V60 Filter Blooming

To bloom, or not to bloom?

To bloom, or not to bloom? At least for us coffee nerds, that's the question of questions.

Blooming is one of the wisdoms we all know - like rinsing out paper filters or pressing tampers selectively. But we never really think about it. We bring light into the darkness and clarify all questions: What is actually to be achieved with this? Is there an even better solution? Will the coffee gods hate me if I don't do it?

Blooming is the very first part of a pour-over. It involves adding a small amount of water to the dry coffee grounds and letting it swell for about 30 seconds. Some people like to stir it, others swirl it around, and still others just let it sit through at its leisure.

Blooming has two goals. One is to moisten all of the coffee as quickly as possible to ensure that there are no dry clumps. These could lead to an uneven extraction that does not include part of the coffee. Secondly, CO2 is released from the coffee. Roasting coffee produces CO2 that is trapped in the beans and must be released in order to brew the coffee properly. This release is the cause of the bubbles that appear when you infuse the coffee with water. In English, this is why we speak of "blooming": the coffee grounds blossom and unfold.

But is this process really necessary? Some coffee brewers, especially those who make a pour-over in cafés, are rather frustrated by the blooming: 30 seconds is a long time for coffee! This has led some to experiment with so-called "no-bloom" methods. Most methods (like this one) involve drilling a small depression into the dry coffee bed, allowing the grounds to fill up more quickly as you pour the water in from the center. This procedure is necessary in place of the swirling or stirring normally used in brewing. The process can then simply continue until all the water has been added.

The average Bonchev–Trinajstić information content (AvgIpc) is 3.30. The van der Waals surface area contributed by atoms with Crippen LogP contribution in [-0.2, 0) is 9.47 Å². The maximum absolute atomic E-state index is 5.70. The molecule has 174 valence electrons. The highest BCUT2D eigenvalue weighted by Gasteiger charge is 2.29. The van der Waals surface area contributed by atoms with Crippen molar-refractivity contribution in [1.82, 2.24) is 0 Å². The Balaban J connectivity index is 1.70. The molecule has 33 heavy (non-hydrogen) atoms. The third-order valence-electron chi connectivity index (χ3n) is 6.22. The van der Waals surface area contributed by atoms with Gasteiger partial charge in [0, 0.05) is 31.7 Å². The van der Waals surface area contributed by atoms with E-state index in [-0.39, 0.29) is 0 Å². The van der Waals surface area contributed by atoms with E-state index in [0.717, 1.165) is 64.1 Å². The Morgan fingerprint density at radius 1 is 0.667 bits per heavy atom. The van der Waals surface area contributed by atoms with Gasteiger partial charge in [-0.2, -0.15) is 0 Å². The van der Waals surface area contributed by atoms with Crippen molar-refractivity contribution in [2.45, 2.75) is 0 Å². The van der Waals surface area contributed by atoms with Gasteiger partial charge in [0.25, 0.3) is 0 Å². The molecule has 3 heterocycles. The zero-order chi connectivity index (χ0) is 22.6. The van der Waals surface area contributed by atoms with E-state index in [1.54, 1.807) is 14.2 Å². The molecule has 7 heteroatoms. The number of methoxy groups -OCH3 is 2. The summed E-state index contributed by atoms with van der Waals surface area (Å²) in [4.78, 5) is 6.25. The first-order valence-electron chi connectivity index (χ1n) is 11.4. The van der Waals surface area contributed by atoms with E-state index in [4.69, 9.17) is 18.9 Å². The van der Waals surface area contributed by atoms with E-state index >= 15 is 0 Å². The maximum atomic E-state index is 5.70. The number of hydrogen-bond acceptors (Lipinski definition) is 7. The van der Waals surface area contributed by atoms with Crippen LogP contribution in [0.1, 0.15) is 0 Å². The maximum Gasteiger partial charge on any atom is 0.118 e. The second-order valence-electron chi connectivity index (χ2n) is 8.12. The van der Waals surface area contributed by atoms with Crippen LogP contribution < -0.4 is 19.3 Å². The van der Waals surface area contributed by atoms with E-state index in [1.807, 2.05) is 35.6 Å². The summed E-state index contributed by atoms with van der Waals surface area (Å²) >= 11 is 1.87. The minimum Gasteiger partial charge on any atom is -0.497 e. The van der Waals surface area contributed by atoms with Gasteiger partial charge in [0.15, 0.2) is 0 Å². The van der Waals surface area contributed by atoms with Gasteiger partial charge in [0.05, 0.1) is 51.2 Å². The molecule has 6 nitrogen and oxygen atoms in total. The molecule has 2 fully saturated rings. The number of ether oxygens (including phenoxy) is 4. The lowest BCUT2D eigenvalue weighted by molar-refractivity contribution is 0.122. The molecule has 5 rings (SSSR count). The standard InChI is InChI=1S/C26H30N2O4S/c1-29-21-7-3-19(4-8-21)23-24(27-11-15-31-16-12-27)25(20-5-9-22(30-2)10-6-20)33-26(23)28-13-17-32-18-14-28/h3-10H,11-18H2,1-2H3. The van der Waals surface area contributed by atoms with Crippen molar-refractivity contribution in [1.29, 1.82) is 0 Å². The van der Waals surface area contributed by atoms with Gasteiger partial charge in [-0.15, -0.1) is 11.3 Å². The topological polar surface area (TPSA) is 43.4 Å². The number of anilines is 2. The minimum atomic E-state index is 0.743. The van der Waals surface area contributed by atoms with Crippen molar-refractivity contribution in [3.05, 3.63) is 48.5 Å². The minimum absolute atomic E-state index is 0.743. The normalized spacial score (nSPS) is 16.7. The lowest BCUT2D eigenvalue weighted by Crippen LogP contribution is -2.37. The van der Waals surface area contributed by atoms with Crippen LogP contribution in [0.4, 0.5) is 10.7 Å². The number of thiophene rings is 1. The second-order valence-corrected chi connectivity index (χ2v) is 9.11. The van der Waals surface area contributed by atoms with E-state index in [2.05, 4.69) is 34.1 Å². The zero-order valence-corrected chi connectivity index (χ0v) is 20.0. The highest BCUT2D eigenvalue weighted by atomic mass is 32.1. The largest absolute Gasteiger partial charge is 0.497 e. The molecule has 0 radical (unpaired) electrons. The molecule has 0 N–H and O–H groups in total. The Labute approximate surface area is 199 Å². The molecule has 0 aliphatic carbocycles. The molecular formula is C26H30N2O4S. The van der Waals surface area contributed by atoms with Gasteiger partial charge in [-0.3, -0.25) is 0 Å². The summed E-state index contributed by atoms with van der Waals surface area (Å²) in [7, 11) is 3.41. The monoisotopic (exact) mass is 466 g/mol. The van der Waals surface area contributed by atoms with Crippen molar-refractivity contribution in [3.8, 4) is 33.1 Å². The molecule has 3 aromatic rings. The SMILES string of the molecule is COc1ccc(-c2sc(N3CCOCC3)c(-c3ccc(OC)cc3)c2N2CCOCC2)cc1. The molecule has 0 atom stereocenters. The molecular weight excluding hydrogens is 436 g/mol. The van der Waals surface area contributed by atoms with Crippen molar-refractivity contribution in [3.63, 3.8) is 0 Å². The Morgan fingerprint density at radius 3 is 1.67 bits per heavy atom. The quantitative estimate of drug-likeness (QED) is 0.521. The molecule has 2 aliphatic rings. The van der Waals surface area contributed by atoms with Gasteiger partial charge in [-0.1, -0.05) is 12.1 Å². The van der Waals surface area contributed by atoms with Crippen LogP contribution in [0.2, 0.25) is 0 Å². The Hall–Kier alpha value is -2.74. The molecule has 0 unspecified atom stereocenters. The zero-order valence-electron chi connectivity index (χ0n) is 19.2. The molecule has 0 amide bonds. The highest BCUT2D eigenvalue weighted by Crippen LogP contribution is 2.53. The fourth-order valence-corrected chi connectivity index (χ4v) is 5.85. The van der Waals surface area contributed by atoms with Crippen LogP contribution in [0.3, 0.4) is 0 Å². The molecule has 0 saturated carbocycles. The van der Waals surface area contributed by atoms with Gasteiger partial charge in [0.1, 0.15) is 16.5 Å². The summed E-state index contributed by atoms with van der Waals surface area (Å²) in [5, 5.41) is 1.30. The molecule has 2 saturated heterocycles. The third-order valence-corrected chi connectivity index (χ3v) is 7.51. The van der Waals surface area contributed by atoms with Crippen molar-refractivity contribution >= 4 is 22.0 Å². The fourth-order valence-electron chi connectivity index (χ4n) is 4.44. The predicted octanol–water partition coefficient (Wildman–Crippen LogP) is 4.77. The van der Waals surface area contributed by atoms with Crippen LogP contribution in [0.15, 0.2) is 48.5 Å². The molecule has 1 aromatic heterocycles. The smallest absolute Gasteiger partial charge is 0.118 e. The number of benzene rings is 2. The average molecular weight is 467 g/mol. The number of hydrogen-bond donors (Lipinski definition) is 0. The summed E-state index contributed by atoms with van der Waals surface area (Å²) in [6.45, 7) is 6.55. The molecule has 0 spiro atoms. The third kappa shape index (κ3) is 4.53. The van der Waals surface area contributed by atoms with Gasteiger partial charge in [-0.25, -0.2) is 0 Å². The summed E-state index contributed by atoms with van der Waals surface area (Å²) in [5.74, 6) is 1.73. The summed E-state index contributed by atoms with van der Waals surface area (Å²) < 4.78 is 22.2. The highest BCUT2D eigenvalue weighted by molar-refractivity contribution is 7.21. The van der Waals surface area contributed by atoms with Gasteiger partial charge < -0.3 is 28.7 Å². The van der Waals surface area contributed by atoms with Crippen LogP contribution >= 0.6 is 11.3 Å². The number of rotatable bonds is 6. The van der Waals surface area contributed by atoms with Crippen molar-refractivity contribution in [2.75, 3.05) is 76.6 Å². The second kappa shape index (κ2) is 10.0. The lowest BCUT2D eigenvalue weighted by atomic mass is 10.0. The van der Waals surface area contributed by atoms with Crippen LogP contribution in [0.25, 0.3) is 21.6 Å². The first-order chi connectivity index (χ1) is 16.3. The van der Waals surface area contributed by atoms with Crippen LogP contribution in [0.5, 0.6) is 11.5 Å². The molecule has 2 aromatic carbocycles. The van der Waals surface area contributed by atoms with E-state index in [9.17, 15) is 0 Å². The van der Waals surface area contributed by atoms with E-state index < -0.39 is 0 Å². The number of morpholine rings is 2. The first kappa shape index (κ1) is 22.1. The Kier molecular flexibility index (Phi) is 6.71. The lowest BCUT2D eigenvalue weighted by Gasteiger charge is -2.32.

Not only does this procedure make the whole thing faster, it also makes it easier: one infusion, done in less than two minutes. But there are a few challenges, too. First, no-bloom takes a little longer to saturate all of the coffee, which can lead to uneven extraction and a less balanced cup.

Further, most no-bloom brewers use a lower brewing temperature to reduce CO2 release. Hotter water releases CO2 more quickly, which can over-stir the coffee in a no-bloom brewing process and lead to excessive extraction and bitterness. This can be a particular problem with lighter-roasted, hard-to-extract coffees, which can become under-extracted and sour at lower temperatures.

Even though the no-bloom method makes for a faster and easier recipe, it brings new challenges that you need to be aware of. It is not a miracle cure that solves all problems, just a different approach. Depending on your priorities, you can make better use of the strengths and weaknesses of each method. Try it out for yourself!

Still have questions? Learn more about blooming, and anything else you want to know about filter coffee, in a filter class with our trainer, Joel.